The fact that there are now at least two studies showing a positive relationship between the quality of care given to diabetic patients in the use of electronic medical records documentation is even stronger evidence that this is a real phenomenon.  Personally, I can’t believe that anybody would think that electronic medical records don’t lead to better care, regardless of the degree of such improvement.  That is, unless they’re not using the templating advantage.

October 21, 2012 I Written By

Dr. West is an endocrinologist in private practice in Washington, DC. He completed fellowship training in Endocrinology and Metabolism at the Johns Hopkins University School of Medicine. Dr. West opened The Washington Endocrine Clinic, PLLC in 2009. He can be contacted at doctorwestindc@gmail.com.

How EHR Templating Helps Me Provide Better Diabetes Care

Recently, I guest blogged over at EHR Outlook.  Check out my post How EHR Templating Helps Me Provide Better Diabetes Care.

Dr. West is an endocrinologist in private practice in Washington, DC.  He completed fellowship training in Endocrinology and Metabolism at the Johns Hopkins University School of Medicine and opened The Washington Endocrine Clinic, PLLC, as a solo practice in 2009.  He can be reached at doctorwestindc@gmail.com.  He blogs at HappyEMRDoctor.com and EHROutlook.com.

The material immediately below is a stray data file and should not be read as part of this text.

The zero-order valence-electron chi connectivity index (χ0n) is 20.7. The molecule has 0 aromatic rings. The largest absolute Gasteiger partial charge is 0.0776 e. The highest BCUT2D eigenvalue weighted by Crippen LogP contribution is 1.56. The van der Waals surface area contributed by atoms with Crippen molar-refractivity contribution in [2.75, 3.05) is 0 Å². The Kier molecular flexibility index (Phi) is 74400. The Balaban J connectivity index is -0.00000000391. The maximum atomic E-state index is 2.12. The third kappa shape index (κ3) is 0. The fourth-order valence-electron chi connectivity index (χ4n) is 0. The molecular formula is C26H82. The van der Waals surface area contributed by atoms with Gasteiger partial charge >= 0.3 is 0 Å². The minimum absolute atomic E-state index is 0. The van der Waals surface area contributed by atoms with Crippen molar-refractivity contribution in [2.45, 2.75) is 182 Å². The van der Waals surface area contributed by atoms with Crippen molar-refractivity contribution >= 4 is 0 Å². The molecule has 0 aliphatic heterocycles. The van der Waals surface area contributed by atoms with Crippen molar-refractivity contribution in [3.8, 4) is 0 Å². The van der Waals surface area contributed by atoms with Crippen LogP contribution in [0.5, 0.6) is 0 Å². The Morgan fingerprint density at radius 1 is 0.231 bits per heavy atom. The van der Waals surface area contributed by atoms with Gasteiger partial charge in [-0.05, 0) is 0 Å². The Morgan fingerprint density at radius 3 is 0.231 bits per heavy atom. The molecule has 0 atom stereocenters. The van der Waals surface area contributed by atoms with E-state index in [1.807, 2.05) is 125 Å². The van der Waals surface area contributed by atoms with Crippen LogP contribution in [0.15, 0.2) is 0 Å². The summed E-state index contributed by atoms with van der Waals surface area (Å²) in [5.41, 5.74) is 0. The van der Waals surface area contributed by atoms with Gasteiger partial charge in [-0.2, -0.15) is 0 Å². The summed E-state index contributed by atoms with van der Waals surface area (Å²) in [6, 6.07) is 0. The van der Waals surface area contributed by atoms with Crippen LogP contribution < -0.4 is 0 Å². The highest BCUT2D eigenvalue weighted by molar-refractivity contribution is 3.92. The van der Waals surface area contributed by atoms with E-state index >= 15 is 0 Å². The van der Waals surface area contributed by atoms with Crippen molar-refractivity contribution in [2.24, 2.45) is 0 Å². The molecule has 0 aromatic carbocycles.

October 17, 2011 I Written By

Dr. West is an endocrinologist in private practice in Washington, DC. He completed fellowship training in Endocrinology and Metabolism at the Johns Hopkins University School of Medicine. Dr. West opened The Washington Endocrine Clinic, PLLC in 2009. He can be contacted at doctorwestindc@gmail.com.

Lack of motivation of private payers to incentivize EHRs

In his June 30, 2011 post “Private Payers Need to Join Humana, CMS With EHR Subsidies”, Neil Versel wonders where all the private payers are when it comes to providing incentives to doctors for implementing meaningful use of EHRs.  Apparently, Humana is now one company slated to start following CMS’ lead.

This reminded me of an interesting story involving an insider I knew who previously worked for insurance companies.  He once told me an interesting story about the conversations that happen behind closed doors of private health insurance corporate boardrooms.  Alas, it was so long ago, that I honestly don’t remember who it was, or who they previosuly worked for, but it put such an indelible mark on my memory that I couldn’t resist the chance to share it here.  This may be a bit graphic to some, so turn back now if you have a faint heart.